Disney and the winter holiday season have long brought extra light to the dark season, and the 5th Avenue Theatre is joining in the festivities with The Little Mermaid.
Actor Diana Huey, raised in Washington state, is enjoying playing the title role in this production. “It’s a dream come true to get to do this show,” Huey said. “The Little Mermaid was my favorite Disney movie as a kid and I grew up watching the movie over and over again, singing every song and pretending to be Ariel.”
After a Disney-filled childhood, Huey decided to take the next step. “I first got into the arts in middle school,” she said. “They did a musical every year and in 6th grade I got into Oliver, and I was pickpocket number 47 from the left, but it was so much fun and I definitely got bit by the acting bug.”
The formative experiences continued as Huey approached adulthood. “Later in high school, at Kamiak High School in Mukilteo, we did a production of Les Mis and I got to play Eponine, which was such a dream role,” she said. “It was that specific experience that made me go ‘I don’t want to just study music, I really have to also study theatre.’”
But Huey’s big role in The Little Mermaid didn’t come easily or immediately. “Last year around this time I was unemployed,” she said. “I had just come off of a show and didn’t really do a full production for a full year.”
This is typical of the actor’s life, even now that Huey has moved to New York. “There are only so many jobs available compared to how many actors there are, so you’re always fighting for those jobs” Huey said. “I love doing the workshops and readings and concerts in New York, but it’s so hot and cold.”
Huey’s schedule is definitely hot now. “This rehearsal process was fast and furious because half the cast had already done the show in previous productions,” she said. “For those of us that were new, we were just swimming along trying to keep up.”
For Huey, this has meant 12-hour workdays. “We would rehearse from 10:00 a.m. to 6:00 p.m. in the rehearsal hall and then go up to the stage to practice flying from 6:00 p.m. to 9:00 p.m.,” she said. “It was an intense process, but so much fun.”
The flying element of the performances is key to the show’s atmosphere. “To make it look like we’re swimming, we’re flying,” Huey said. “We’re wearing harnesses and are swimming through the air on wires, so it makes the whole stage look like the deep, deep ocean.”
Huey reports that this was one of the biggest challenges during the rehearsal process. “It’s become second nature now, but it was really hard to incorporate during rehearsals,” she said. “We’d get notes like, ‘Don’t forget to swim! Don’t forget you’re swimming!’ It felt very weird at the time, but doing those things to make it look like our world is underwater makes a huge difference to the audience.”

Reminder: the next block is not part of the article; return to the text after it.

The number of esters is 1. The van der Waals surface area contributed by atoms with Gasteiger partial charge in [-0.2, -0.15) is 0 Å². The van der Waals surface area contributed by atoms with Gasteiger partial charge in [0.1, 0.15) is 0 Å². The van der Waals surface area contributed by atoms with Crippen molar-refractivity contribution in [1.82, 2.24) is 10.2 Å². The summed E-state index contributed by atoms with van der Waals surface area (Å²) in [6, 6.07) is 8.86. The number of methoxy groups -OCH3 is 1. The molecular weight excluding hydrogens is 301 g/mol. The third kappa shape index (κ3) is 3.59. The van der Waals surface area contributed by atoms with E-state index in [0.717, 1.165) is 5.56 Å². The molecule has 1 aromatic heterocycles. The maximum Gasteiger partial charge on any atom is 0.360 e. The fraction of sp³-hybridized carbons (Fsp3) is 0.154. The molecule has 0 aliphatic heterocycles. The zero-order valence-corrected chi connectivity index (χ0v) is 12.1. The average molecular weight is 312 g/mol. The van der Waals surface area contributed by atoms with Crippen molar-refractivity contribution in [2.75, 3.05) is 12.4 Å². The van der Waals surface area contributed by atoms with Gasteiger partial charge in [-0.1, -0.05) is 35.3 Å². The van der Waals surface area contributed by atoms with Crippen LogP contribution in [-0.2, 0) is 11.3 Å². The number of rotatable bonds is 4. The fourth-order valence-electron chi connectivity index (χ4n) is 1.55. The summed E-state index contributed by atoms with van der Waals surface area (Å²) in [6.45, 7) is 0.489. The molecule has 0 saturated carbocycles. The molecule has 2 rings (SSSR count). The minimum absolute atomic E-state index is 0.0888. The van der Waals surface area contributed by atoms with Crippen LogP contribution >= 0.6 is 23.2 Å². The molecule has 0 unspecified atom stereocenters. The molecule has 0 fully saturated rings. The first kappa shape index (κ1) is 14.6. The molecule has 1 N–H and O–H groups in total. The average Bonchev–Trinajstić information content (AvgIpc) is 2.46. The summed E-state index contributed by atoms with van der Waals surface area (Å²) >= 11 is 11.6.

The audience is a key focal point for Huey. “What’s cool about this show, because it’s a show for families and it’s a beloved movie and a musical, any time it starts to feel monotonous I think about those girls and the kids that show up in their costumes and are seeing it for the first time,” she said. “That’s really all you need—giving them everything you’ve got, because they deserve it.”
Monotony could be a concern, because The Little Mermaid is expected to tour for a full year. “It’s tricky, but I’m so excited to tour,” Huey said. “I’ve never done anything this long before, so I think it’ll be really fun and exciting to see cities that I would have never seen before.”
She reports having strong support for this career choice. “My boyfriend is great,” she said. “He’s in New York and he’s planning to visit as much as possible and using the opportunity to travel as well.”
The itinerant lifestyle has required Huey to develop new strategies to maintain her health and energy. “I’ve definitely gotten into a routine,” she said. “I get 8-10 hours of sleep, then I get up and workout to get my body ready and the blood flowing and help sweat things out of my system, then I warm up for about 30 minutes to an hour in the shower.”
But Huey says that the grueling schedule is certainly better than the alternative. “Anytime I get tired, I’m going to remember how frustrating it was when I wasn’t working,” she said.
She wants to take this gratitude and project it outward to her spectators. “I love showing the audience that anyone can be a Disney princess, they can be anything they want to be, and dreams come true!”
The Little Mermaid runs from November 23 to December 31, at The 5th Avenue Theatre, 1308 Fifth Avenue, Seattle. For more information, visit www.5thavenue.org.